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How to Choose a Pool Cleaner

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Pool ownership comes with many joys. But the fun has to stop somewhere. Pool owners everywhere will agree that keeping the pool clean is hard work. Unless you hire a professional pooler, you’ll have to do it yourself. And this involves investing in pool cleaning tools. There are so many methods and vacuums out there, but which is suitable for your pool? How to choose a pool cleaner? To help you out, we’ve created a comparison guide of five options.

Robotic Cleaners

Robotic pool cleaners are an excellent option for low-maintenance cleaning for above-ground and in-ground pools. They’re operated independently of the swimming pool circulation system and don’t put an extra workload on their filter. 

Compared to the other pool cleaners, a robot is considered the most energy-efficient. They’re also self-contained, meaning it houses their own pumps and filters.

Robotic cleaners can grab the tiniest particles from all types of pool surfaces. Some models are even equipped with unique features like remote controls and spot cleaning.

Pros:

  • Great for above ground pools that don’t have skimmer baskets;
  • Self-filtering — you don’t have to connect to your pool pump;
  • Filter waters, reducing chemical use;
  • Easy to use;
  • Energy-efficient;
  • Cleans corners;
  • Circulates the water to keep oxygen flowing.

Cons:

  • Filter and pump require cleaning;
  • More costly than other cleaners;
  • Has limited range;
  • Can’t remove large debris.

Suction Cleaners

Suction vacuums are one of the more affordable cleaners on this list. In addition, most models are suitable for both in-ground and above-ground pools.

This cleaner connects to your pool’s skimmer and moves around the pool surface, scrubbing and cleaning as it moves. 

It attaches to the filtration system’s water inlet with a hose, and it uses the pump’s suction to remove debris. But you will have to clean and backwash your filters often since more dirt will run through the system.

Also, suction cleaners require the pool pump to run during its operation, which can consume a lot of energy. 

Pros:

  • Low cost;
  • Easy to maintain and use;
  • Long-lasting;
  • A great choice for in-ground pools;
  • No maintenance costs;
  • Doesn’t use electricity.

Cons:

  • Set up can be a hassle ;
  • The skimmer function is reduced when the cleaner is in use;
  • The pump basket can fill up fast.

Pressure Side Cleaners

A pressure vacuum works much like the suction pool cleaner, using your pool’s filtration pump to provide suction. But these cleaners have their own bag to collect debris, so it doesn’t place any extra work on your filtration system.

However, some models connect to your pool’s booster pump line. Booster pump line models have more automatic features and enhance cleaning power.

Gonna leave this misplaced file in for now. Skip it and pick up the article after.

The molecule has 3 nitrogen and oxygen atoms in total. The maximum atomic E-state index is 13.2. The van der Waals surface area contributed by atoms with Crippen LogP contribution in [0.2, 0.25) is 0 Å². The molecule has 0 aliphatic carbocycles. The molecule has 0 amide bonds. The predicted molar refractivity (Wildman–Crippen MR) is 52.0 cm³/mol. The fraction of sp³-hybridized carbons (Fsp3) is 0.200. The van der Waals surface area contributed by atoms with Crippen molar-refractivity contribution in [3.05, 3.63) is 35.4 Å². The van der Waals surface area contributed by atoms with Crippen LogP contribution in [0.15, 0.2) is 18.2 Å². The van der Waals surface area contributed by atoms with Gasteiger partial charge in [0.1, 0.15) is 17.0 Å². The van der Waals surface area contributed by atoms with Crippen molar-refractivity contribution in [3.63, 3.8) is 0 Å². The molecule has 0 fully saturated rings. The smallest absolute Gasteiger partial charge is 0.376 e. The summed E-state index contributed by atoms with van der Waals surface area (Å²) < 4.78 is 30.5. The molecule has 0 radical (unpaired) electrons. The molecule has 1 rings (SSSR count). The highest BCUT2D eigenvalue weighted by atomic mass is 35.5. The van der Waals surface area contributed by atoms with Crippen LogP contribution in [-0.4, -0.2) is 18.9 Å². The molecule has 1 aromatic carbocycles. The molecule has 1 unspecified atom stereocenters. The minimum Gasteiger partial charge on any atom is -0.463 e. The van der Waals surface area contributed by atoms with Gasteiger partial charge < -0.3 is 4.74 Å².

These pool cleaners don’t scrub the pool’s surface and contact-type cleaners.

Pros:

  • Perfect for pools with high amounts of debris;
  • Comes with its own debris bag — doesn’t clog the pool’s filtration system;
  • Lasts a long time.

Cons:

  • More expensive than suction cleaners;
  • It can be difficult to maintain;
  • Some models require additional plumbing.

In-Floor Vacuum System

The in-floor pool cleaner is the most expensive option on this list. In fact, most high-end in-ground swimming pools have in-floor vacuum cleaners.

Jets are constructed at the bottom of the pool and connected to the filtration system. 

It uses pop-up heads to remove dirt and debris. These pop-ups are placed around the pool’s surface, including benches, steps, and walls.

When you turn on the system, heads pop out of the pool floor, and a booster pump produces a high-pressure whirl of water throughout the pool. 

This mechanism moves the dirt and debris towards the pool’s main drain. The drain then sucks in the waste.

The pop-up heads work in groups for a faster and more efficient clean. There could be anywhere between 2 to 10 pop-ups in each group.

Pros:

  • Low maintenance costs;
  • Automatically removed the debris;
  • Improves heat distribution;
  • Quieter than other pool cleaners.

Cons:

  • Very costly — systems range from $5,000 to $10,000 (depending on the size);
  • It can’t be easily integrated once the pool is installed;
  • The whole system shuts down if one pop up head is damaged;
  • Doesn’t scrub the pool floor — leaving the pool susceptible to algae growth.

Honorable Mention: Brush and Telescope Pole

A good ole brush and the telescopic pole are significantly cheaper than the cleaners on this list. 

If your pool has a pretty decent filtration system, it’s possible to get your pool clean with a brush and skimmer net. You can reach the deepest ends of the pool and brush off stains and algae.

Not to mention, cleaning your pool the old fashion way provides an awesome upper-body workout. However, it is time-consuming.

Pros:

  • Ideal for small pools;
  • Good choice for above-ground pools;
  • Provides a good physical workout;
  • Minimal cost.

Cons:

  • Manual cleaning is time-consuming;
  • It can be physically taxing;
  • May not thoroughly clean your pool.

Which Pool Cleaner is Right For You?

Each pool cleaner comes with its own benefits and drawbacks. The model you choose all boils down to your budget and the type of pool you have.

And if you need a monitoring system for your pool, you should take a look at EcO, our pool monitor.

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